The Town Council requested a comprehensive study of police services in the community as part of the strategic plan for this fiscal year.
The study was presented for discussion and feedback at the Dec. 4 Town Council Meeting; no action was taken. To make an informed decision on the important topic, Council requested staff conduct extensive community input for approximately 60 days, beginning in early 2020.
The study evaluates three options:
- maintaining the contract with the Maricopa County Sheriff’s Office (MCSO);
- contracting with another law enforcement entity; or
- starting a municipal police force.
The study focuses on developing a municipal police department and maintaining the MCSO contract as the two most feasible options, and includes a chart comparing the two.
Some of the advantages of a municipal police department include authority over the day-to-day operations, developing a more proactive policing philosophy with increased community engagement, more direct communication to Town Council and management, and control over staffing. Advantages of maintaining the MCSO contract include reduced liability and costs to the Town.
Why would Queen Creek consider establishing a municipal police department?
Over the past several years, the Town has grown at 6-10% annually, and that growth rate is anticipated to continue over the next five years. With a current population of 52,000, an estimated buildout population of 175,000, and a 62% increase in acres zoned for commercial use, the Town has to evaluate the need for more authority over the day-to-day operations of the police program. For example, developing a more proactive policing philosophy with increased community engagement, more direct communication to Town management and Council and control over staffing.
What does the study say?
The study was initiated for the purpose of conducting research and evaluation in the following areas:
- Determine the required law enforcement resources that will be needed to implement the Town’s goals for community oriented policing as the community continues to change, grow and evolve.
- Conduct a comparative analysis of other police departments.
- Evaluate the delivery of services and how to maintain appropriate levels of service with Maricopa County Sheriff’s Office, a municipal police department, or other option(s)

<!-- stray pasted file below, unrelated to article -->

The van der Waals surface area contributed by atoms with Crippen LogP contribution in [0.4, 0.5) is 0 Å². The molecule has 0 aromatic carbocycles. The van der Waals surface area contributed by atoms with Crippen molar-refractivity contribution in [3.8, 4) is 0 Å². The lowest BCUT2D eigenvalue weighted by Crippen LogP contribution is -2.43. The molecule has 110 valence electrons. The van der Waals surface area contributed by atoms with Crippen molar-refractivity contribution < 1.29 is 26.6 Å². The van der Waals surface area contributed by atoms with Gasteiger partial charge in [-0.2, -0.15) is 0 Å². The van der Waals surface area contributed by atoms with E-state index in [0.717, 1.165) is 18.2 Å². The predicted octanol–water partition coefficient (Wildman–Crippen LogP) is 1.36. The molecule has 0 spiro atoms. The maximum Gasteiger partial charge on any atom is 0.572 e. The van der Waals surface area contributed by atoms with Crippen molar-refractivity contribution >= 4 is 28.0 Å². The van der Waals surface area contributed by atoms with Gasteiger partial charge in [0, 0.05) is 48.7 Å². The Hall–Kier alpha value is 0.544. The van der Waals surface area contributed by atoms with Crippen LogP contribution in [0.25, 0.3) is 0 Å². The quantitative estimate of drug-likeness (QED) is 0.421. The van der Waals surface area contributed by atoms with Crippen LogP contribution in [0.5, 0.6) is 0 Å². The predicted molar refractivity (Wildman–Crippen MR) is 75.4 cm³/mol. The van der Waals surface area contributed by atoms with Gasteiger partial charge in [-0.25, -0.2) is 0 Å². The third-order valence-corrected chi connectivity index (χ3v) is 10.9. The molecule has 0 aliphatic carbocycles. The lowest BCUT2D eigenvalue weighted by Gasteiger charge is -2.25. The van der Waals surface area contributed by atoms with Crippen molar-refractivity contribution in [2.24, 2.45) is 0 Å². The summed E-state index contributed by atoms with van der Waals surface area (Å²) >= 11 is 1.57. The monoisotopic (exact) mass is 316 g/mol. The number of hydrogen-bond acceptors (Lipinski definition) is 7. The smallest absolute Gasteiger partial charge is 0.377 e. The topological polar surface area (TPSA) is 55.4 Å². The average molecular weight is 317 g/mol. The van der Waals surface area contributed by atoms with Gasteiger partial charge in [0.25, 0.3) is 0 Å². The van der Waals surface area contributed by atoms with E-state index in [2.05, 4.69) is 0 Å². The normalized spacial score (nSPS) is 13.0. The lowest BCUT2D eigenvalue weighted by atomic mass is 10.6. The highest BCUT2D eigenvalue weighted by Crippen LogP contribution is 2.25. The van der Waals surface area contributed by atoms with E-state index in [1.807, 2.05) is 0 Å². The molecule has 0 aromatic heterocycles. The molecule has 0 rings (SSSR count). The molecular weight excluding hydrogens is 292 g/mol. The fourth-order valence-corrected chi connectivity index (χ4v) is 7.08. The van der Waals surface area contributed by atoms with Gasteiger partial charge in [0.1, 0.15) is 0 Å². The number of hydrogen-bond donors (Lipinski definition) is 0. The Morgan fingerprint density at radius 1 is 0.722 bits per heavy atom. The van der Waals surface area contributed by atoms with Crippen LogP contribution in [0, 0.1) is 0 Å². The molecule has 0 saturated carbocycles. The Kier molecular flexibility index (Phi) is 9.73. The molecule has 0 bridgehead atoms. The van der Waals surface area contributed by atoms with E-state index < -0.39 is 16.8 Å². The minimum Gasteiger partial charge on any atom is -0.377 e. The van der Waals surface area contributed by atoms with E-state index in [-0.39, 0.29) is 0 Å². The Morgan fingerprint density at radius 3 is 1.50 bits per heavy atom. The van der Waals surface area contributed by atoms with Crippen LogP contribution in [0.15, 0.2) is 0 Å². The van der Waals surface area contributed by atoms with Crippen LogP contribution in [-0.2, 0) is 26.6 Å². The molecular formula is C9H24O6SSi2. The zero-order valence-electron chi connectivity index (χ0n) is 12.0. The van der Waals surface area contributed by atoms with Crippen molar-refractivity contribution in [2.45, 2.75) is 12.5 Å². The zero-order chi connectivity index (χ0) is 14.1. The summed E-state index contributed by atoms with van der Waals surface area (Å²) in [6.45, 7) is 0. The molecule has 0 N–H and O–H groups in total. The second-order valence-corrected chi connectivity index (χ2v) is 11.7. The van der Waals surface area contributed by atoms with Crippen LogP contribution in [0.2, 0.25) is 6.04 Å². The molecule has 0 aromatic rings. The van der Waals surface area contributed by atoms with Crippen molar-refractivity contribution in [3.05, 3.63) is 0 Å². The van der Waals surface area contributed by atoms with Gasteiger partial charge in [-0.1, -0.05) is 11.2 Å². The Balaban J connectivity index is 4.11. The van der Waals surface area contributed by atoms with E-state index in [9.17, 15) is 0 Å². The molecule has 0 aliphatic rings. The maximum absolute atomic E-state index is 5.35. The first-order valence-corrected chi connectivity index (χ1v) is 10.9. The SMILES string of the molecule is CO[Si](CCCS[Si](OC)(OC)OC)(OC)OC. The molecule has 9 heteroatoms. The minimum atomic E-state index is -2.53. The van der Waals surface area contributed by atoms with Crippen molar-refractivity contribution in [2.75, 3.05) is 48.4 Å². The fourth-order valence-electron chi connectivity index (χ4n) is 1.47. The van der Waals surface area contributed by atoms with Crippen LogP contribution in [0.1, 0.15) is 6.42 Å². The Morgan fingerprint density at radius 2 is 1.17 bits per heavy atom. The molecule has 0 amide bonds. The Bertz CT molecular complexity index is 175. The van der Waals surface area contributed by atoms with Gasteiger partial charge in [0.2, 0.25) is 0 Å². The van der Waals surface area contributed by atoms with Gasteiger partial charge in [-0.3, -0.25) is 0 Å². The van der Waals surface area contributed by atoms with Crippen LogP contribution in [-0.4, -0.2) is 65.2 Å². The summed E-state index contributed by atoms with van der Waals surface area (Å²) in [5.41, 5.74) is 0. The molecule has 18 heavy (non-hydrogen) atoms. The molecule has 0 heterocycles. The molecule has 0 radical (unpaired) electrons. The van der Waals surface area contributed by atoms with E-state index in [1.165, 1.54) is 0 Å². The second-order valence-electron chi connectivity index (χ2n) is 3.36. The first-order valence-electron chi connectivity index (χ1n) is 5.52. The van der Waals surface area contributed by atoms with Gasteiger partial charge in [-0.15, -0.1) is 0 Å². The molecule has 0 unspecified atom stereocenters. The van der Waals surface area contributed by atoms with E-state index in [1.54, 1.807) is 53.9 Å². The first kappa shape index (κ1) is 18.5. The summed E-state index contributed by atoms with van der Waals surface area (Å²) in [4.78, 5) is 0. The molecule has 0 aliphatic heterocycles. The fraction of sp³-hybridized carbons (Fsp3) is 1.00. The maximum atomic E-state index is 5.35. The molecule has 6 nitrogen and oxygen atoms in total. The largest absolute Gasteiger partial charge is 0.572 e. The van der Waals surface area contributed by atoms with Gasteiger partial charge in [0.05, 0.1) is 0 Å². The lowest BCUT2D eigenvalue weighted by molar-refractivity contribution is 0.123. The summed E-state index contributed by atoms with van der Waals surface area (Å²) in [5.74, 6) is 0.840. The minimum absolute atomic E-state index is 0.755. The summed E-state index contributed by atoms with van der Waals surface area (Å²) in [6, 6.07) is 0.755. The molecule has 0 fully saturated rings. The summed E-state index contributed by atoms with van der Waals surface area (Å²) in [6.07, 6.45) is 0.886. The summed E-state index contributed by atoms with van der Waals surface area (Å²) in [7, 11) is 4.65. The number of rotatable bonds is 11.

What are the next steps?
The Town Council discussed the results of the study at the Dec. 4, 2019 meeting. To make an informed decision on the important topic, Council requested staff conduct extensive community input related to police services in Queen Creek over the next 60-days beginning in early 2020.
How would the Town pay for a police department?
The Town would pay for a police department using a combination of the existing public safety property tax revenues and growth in the operating budget; taxes would not be increased.
What would the transition timeframe be if the Town started a municipal police department?
Should the Town Council move forward with establishing a municipal police force, it would take approximately 18 months to fully implement. This would require a transitionary period when senior leadership for a police force would be establishing policies, procedures and operations while MCSO is still the contracted law enforcement provider.
How large would a new municipal police department be, and how would it be structured?
The study projects a Town police department would include 59 full-time employees (56 sworn) in the first fully staffed year. Although a recommendation to transition to a municipal police department is not made, the transition analysis assumes a start-up year commencing in the fiscal year 2021. The structure would follow a traditional paramilitary style, with specifics determined by direction from Council, input from leadership and the needs of the community.
How would a Town police department provide the same level of service/resources as MCSO?
If the Town moves forward with a municipal police department, it would establish intergovernmental agreements (IGA) with neighboring entities to supplement any services/resources not provided through the Town’s police department. For example, a jail, court, dispatch and specialty units (SWAT, narcotics, etc.). The use of IGA’s is common within the Phoenix metropolitan area among municipal police departments, including MCSO and DPS.
With the national shortage, why does the Town think it would be successful in hiring officers?
Considered as one of the Best Places to Work by the Phoenix Business Journal the last four years, the Town continues to offer a quality work environment, providing competitive wages and pride of service. The Town will conduct an active recruitment, sharing the benefits of working for the Town. The Town has always prided itself on a culture of teamwork, service excellence and an opportunity for professional growth.